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3 Owls

A new teacher but already a middle-aged man, Mr. Vickers introduced himself to his first chemistry class at Paxton Community High School, “My first name is Mister.” He was always quite formal, organized, and meticulous, and he proved to be an excellent instructor in chemistry and physics. His instructions were orderly and systematic. If we did our part, we had no excuse not to learn in his classes. I was pleased when he offered me an opportunity to take part in a special summer class for prospective science majors at Northwestern University after my junior year in high school. That was the summer I also took advantage of an opportunity to acquire a Methodist License to Preach though the Illinois Wesleyan University licensing school.

Mr. Vickers did not have much use for religion. He did not reveal this through disparaging words, and we as students never heard him say what experiences had led him away from the involvements in religious organizations that typified many of his teaching colleagues in that community. He did not know that my thoughts about the future were divided between pursuing studies in science or religion. At the end of that summer someone must have told him of my divided interests.

Not long after the beginning of school that fall, Mr. Vickers interrupted class to invite me into the hallway. I was apprehensive that I had done something wrong. His manner was usually sober and severe, so there were no clues that his interest was paternal. He explained that he had been disappointed to learn that I was thinking about a career in Christian ministry. “That would be a waste of a good mind,” he said. He had several other things to say about it that I have forgotten, but that sentence stuck in my thoughts.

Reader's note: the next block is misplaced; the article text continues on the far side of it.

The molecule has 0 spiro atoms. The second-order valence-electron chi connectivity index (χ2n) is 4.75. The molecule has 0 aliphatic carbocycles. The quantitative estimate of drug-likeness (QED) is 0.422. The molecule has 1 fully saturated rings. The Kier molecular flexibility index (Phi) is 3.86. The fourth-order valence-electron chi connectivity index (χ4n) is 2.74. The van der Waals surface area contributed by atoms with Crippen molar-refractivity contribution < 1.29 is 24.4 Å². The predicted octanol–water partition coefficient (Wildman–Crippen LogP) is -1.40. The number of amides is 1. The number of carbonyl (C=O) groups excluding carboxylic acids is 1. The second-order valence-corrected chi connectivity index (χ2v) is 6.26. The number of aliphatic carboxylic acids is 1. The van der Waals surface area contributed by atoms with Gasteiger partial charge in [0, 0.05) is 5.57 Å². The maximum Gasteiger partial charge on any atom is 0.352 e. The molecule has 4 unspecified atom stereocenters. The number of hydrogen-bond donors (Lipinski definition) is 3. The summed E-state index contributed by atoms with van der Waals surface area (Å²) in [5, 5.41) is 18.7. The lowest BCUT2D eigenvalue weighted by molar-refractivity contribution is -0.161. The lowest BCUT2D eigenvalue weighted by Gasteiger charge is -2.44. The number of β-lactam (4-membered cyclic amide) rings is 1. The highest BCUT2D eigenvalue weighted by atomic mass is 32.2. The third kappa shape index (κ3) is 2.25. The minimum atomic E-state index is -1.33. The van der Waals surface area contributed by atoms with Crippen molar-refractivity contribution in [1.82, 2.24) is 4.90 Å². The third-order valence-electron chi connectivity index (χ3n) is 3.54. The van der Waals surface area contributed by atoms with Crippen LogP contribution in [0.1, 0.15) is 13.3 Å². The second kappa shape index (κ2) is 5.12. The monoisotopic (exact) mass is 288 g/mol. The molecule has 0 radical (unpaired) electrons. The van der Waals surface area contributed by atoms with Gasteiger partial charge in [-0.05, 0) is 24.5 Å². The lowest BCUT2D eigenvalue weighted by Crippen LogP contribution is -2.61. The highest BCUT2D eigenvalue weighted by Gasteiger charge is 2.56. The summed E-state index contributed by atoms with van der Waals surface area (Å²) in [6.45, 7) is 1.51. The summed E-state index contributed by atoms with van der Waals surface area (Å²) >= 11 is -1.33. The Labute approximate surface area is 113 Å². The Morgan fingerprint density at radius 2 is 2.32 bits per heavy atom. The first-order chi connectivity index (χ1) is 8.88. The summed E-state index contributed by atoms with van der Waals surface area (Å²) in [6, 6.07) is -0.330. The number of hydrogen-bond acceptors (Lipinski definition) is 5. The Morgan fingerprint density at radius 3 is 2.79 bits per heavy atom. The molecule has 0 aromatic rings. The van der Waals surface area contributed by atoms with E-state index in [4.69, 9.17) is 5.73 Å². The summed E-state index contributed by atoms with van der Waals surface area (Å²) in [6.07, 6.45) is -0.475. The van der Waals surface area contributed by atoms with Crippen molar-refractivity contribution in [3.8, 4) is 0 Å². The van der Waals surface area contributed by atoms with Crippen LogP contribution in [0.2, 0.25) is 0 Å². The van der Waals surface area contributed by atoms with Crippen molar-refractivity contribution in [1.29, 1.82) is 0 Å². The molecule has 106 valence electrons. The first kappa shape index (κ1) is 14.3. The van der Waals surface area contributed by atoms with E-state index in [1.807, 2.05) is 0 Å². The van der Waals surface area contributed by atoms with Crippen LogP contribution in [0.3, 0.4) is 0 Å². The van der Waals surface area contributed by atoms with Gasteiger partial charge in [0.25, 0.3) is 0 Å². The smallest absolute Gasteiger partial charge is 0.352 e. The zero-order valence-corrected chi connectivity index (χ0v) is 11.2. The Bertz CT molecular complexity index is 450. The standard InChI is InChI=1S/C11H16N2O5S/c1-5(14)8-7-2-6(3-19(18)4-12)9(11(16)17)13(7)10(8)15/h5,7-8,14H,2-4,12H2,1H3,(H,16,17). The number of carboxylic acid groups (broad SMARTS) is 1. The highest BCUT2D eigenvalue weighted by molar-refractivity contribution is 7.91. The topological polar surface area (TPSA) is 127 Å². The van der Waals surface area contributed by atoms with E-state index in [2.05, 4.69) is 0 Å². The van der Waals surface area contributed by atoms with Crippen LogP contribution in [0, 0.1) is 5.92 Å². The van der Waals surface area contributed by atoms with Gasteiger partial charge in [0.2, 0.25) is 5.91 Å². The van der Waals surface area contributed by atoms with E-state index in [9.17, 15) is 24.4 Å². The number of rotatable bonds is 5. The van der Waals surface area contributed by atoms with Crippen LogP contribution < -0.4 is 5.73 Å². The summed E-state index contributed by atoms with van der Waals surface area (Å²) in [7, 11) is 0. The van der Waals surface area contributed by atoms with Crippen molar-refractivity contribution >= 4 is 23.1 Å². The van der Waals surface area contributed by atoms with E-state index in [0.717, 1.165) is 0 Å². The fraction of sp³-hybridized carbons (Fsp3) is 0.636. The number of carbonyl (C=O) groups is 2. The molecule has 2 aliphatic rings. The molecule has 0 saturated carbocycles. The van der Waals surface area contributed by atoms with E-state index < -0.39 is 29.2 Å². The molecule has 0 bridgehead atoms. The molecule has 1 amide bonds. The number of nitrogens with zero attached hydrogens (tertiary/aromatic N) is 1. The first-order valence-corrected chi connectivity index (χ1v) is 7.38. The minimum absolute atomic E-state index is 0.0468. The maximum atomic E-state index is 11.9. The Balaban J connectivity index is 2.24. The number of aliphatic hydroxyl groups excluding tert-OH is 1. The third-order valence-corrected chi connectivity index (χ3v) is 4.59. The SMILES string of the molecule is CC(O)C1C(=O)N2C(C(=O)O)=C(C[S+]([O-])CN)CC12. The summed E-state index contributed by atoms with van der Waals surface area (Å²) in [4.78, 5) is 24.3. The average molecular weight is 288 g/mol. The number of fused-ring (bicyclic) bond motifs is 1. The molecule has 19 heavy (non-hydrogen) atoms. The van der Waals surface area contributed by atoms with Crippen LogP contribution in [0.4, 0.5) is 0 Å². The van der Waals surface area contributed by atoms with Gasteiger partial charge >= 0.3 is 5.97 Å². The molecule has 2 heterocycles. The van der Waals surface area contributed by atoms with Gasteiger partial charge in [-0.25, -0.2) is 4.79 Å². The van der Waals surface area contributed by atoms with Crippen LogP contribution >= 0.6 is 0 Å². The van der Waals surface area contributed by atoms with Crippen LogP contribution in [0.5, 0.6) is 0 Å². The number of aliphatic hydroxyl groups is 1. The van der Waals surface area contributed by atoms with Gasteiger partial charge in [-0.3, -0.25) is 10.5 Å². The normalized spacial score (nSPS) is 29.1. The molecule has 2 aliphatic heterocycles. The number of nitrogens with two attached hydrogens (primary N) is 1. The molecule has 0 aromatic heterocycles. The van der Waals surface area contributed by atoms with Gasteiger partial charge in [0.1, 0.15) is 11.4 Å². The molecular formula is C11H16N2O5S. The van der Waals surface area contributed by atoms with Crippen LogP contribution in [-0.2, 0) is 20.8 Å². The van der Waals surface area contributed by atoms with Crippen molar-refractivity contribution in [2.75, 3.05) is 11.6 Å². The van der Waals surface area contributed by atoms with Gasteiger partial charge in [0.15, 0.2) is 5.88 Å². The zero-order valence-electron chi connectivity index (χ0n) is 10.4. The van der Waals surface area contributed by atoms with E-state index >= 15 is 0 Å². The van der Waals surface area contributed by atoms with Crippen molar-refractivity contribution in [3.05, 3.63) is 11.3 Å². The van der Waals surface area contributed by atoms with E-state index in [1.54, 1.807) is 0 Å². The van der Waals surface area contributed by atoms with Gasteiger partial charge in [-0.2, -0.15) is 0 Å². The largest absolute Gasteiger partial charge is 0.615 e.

My pastor at the time, Glen Sims, was a learned and compassionate man. Without his example of an intelligent person serving courageously and usefully in that community, Mr. Vickers might have been more persuasive. As it was, I knew that Mr. Vickers sincerely cared about me and my future, and he gave me a preview of challenges to come.

Mr. Jones, the speech teacher, soon added another viewpoint. Public speaking was a much more uncomfortable subject for me than chemistry or physics. You have to be able to cry on cue, if you’re going to be a preacher, Mr. Jones said in words to that effect. Preachers appeal to the emotions, not to the intelligence, according to Mr. Jones. Mr. Barth, the English teacher, also added his advice. His brother was a Lutheran minister, he said, and it’s not an easy life. You have too rosy a picture of it as a career. You have to be prepared to be lonely. People have many unrealistic expectations of the clergy.

The advice began to accumulate. Most other career choices were not subject to such interest. Just about everyone had an opinion about religious vocations. Mr. Vicker’s advice stood out among the rest. I heard him say to me that I had a good mind. That was a source of pride. I also heard him issue the challenge, “Do not waste such a gift. It would be easy to waste it, going in the direction that he thought I was going.”

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